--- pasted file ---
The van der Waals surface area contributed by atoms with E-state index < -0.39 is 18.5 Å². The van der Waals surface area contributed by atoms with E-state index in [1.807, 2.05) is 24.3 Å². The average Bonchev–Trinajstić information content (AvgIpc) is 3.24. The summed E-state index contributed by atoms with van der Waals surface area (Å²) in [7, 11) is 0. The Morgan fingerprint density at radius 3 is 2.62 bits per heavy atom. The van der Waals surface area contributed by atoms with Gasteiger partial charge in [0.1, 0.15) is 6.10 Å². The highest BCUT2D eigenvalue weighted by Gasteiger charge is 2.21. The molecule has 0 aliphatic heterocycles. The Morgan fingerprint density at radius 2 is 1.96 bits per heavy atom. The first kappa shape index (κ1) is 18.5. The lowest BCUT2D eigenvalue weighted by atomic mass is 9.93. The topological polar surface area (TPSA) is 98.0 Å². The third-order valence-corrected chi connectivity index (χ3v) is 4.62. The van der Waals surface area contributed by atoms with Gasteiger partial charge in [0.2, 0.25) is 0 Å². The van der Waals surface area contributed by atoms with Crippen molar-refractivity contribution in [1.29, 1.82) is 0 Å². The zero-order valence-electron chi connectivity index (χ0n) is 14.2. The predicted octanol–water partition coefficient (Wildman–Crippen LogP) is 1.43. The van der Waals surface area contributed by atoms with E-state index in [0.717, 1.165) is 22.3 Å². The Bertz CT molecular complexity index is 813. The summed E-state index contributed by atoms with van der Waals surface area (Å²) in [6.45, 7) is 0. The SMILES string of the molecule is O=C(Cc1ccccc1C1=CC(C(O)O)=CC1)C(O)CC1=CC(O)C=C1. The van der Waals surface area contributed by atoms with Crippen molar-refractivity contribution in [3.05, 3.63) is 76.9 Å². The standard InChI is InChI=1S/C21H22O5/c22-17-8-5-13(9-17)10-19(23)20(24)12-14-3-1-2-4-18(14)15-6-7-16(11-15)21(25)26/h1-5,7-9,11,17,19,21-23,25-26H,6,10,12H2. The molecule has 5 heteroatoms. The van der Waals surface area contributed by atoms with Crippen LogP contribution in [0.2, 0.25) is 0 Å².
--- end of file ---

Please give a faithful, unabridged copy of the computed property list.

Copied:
The van der Waals surface area contributed by atoms with E-state index < -0.39 is 18.5 Å². The van der Waals surface area contributed by atoms with E-state index in [1.807, 2.05) is 24.3 Å². The average Bonchev–Trinajstić information content (AvgIpc) is 3.24. The summed E-state index contributed by atoms with van der Waals surface area (Å²) in [7, 11) is 0. The Morgan fingerprint density at radius 3 is 2.62 bits per heavy atom. The van der Waals surface area contributed by atoms with Gasteiger partial charge in [0.1, 0.15) is 6.10 Å². The highest BCUT2D eigenvalue weighted by Gasteiger charge is 2.21. The molecule has 0 aliphatic heterocycles. The Morgan fingerprint density at radius 2 is 1.96 bits per heavy atom. The first kappa shape index (κ1) is 18.5. The lowest BCUT2D eigenvalue weighted by atomic mass is 9.93. The topological polar surface area (TPSA) is 98.0 Å². The third-order valence-corrected chi connectivity index (χ3v) is 4.62. The van der Waals surface area contributed by atoms with Gasteiger partial charge in [0.2, 0.25) is 0 Å². The van der Waals surface area contributed by atoms with Crippen molar-refractivity contribution in [1.29, 1.82) is 0 Å². The zero-order valence-electron chi connectivity index (χ0n) is 14.2. The predicted octanol–water partition coefficient (Wildman–Crippen LogP) is 1.43. The van der Waals surface area contributed by atoms with E-state index in [0.717, 1.165) is 22.3 Å². The Bertz CT molecular complexity index is 813. The summed E-state index contributed by atoms with van der Waals surface area (Å²) in [6.45, 7) is 0. The SMILES string of the molecule is O=C(Cc1ccccc1C1=CC(C(O)O)=CC1)C(O)CC1=CC(O)C=C1. The van der Waals surface area contributed by atoms with Crippen molar-refractivity contribution in [3.05, 3.63) is 76.9 Å². The standard InChI is InChI=1S/C21H22O5/c22-17-8-5-13(9-17)10-19(23)20(24)12-14-3-1-2-4-18(14)15-6-7-16(11-15)21(25)26/h1-5,7-9,11,17,19,21-23,25-26H,6,10,12H2. The molecule has 5 heteroatoms. The van der Waals surface area contributed by atoms with Crippen LogP contribution in [0.2, 0.25) is 0 Å².